Today my list analysis and offseason preview series continues with Port Adelaide, a team which has now come achingly close to finals only to miss out for the second year in a row.
This is the 13th of 19 articles looking at the meta-results for both team and players, as collected from ELO-Following Football’s wide range of sources.
Presenting the Port Adelaide Power.
The team finished in fifth place with a home-and-away record of 14-8 and a percentage of 130, high enough to place above Sydney and host West Coast in the Eliminationa Final – which didn’t go so well.
They lost painfully on an overtime, after-the-siren goal from a free kick that SA fans will undoubtedly tell you was questionable at best.
Fortunately, they spared themselves that kind of pain this season.
Like the year before, the consensus was sixth place. The range of forecasts roamed from second to 10th.
I freely confess to be one of those thinking the additions to their already-strong roster would push them into contention for the premiership this season. When they were 11-4 after Round 16, they seemed poised to do so.
Coming into the season, the players who were considered to be in the top 50 in the league by the AFLPA or The Roar included Robbie Gray (top 15), Ollie Wines, and Paddy Ryder.
With a four-game losing streak that knocked them out of the finals altogether. They finished in a frustrating 10th place, 12-10, dragging along a percentage of 108 that sat them behind the upstart Kangaroos.
The only consolation, for some, might be that Adelade sat behind them with a lower percentage and out of finals as well.
Five years since the Power won a game in the finals, making the prelims in 2014.
It’s been 15 years and counting since their one AFL flag, that glorious day in 2004 when they dismembered three-peaters Brisbane 113-73, after their two previous minor premierships had gone down in flames.
According to our patented “ELO-Following Football” rating system, they were in fourth place with a rating of 62.4 in March. Two quick wins pushed them to 68, their high point this season.
Three poor games dropped them 14 points, but they returned to a hillock of 63.7 after their Round 14 defeat of the Demons.
However, only a pathetic performance by the Bulldogs against them in Round 19 kept the Power from reducing their rating in each of their final eight games, incredibly ending the season below average, at 49.0.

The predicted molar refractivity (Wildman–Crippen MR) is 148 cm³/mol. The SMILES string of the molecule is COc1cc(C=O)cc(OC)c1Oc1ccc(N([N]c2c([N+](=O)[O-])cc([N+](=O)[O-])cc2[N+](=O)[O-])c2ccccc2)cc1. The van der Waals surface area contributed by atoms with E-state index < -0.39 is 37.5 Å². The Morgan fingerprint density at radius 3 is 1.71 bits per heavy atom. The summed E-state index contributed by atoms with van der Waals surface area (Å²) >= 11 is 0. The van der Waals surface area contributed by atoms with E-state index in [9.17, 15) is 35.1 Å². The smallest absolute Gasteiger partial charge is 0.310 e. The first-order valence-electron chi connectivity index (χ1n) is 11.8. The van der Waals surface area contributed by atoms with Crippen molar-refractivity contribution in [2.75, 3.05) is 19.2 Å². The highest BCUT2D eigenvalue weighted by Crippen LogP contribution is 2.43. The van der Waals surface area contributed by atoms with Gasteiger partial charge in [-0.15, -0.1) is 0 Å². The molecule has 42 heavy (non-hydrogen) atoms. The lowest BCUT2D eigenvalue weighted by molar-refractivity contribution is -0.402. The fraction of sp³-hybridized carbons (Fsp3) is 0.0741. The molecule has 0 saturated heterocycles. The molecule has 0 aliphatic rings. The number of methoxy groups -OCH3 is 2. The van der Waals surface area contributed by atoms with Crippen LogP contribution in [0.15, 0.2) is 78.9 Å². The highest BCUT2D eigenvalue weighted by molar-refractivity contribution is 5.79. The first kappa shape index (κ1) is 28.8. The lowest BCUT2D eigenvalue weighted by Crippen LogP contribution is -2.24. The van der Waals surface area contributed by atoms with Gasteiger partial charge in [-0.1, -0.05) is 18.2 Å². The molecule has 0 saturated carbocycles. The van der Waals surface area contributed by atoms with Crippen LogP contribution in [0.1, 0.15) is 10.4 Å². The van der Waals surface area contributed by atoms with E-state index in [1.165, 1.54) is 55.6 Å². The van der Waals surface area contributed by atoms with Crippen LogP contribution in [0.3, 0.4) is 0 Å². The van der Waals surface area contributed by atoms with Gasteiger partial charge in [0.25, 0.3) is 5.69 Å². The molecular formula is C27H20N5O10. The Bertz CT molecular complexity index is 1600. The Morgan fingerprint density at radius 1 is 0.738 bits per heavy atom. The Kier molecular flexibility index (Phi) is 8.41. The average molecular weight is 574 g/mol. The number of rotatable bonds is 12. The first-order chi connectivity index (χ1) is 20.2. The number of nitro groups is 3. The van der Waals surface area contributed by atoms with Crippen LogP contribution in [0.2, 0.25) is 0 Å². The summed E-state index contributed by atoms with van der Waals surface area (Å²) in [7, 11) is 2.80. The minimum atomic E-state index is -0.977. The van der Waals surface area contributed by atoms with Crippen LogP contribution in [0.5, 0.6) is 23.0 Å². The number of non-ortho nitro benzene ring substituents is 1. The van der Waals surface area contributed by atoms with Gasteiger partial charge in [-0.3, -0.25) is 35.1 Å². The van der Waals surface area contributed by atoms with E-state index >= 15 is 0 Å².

That sat them in 12th, the last of the “competitive” teams in the AFL. The Bulldogs were the highest of the six non-competitive teams, at 39.
The other rating systems said that, as ours said above, they started well, looked like a threat, and ended either 11th or 12th on everyone’s list. You know – just like in real life.
Final record: 14-8.
Betting Line expectations: The Power were favoured by pundits in 17 games this season, expected to go 17-5 with a +296 margin. They went just 9-13 against the spread this year.
ELO-Following Football forecasts: We only favoured them at a rate of 14-8, but we freely admit they weren’t all the same fourteen games that they actually won.
AFL.com.au game predictions: 13-9.
The Roar predictions: 13-9; the individual picks totalled an impressive 79-42.
“Pick-A-Winner” predictions: 13 wins, 9 losses.
The Age forecasters: Also 13-9; individual choices were 169-95.
BetEasy “CrowdBet” percentages: 15-7.
My own game-by-game predictions expected the Power to go 13-9.
We’re sticking with the obvious: the Motlop winner in Round 8 that won the day against the arch-rivals from down the street, 95-90.
It brought them up to 5-3, even with… y’know what? None of that matters.
They beat the flippin’ Crows with a dramatic last-minute goal! What else matters?
From three differing perspectives, the loss to Fremantle in Round 17 was a fairly definitive the worst loss of the season.
First, losing to Fremantle at all this season, especially for a team sitting 11-4 at the time, was embarrassing enough. That said, at the time, the scuttlebutt was regarding the damage it did to their ‘flag’ ambitions and their hopes of making top two.
It turned out, however, that the second reason it was the worst loss of the season was it began a slide that, except for a one-game respite against the Bulldogs, failed to see them win or even play particularly well again.
The loss of Paddy Ryder that day is not coincidental to that 1-6 finish which not only hurt their flag chances and knocked them out of the top two, but also the top four and top eight as well.
And thirdly? It was simply an ugly game, top to bottom.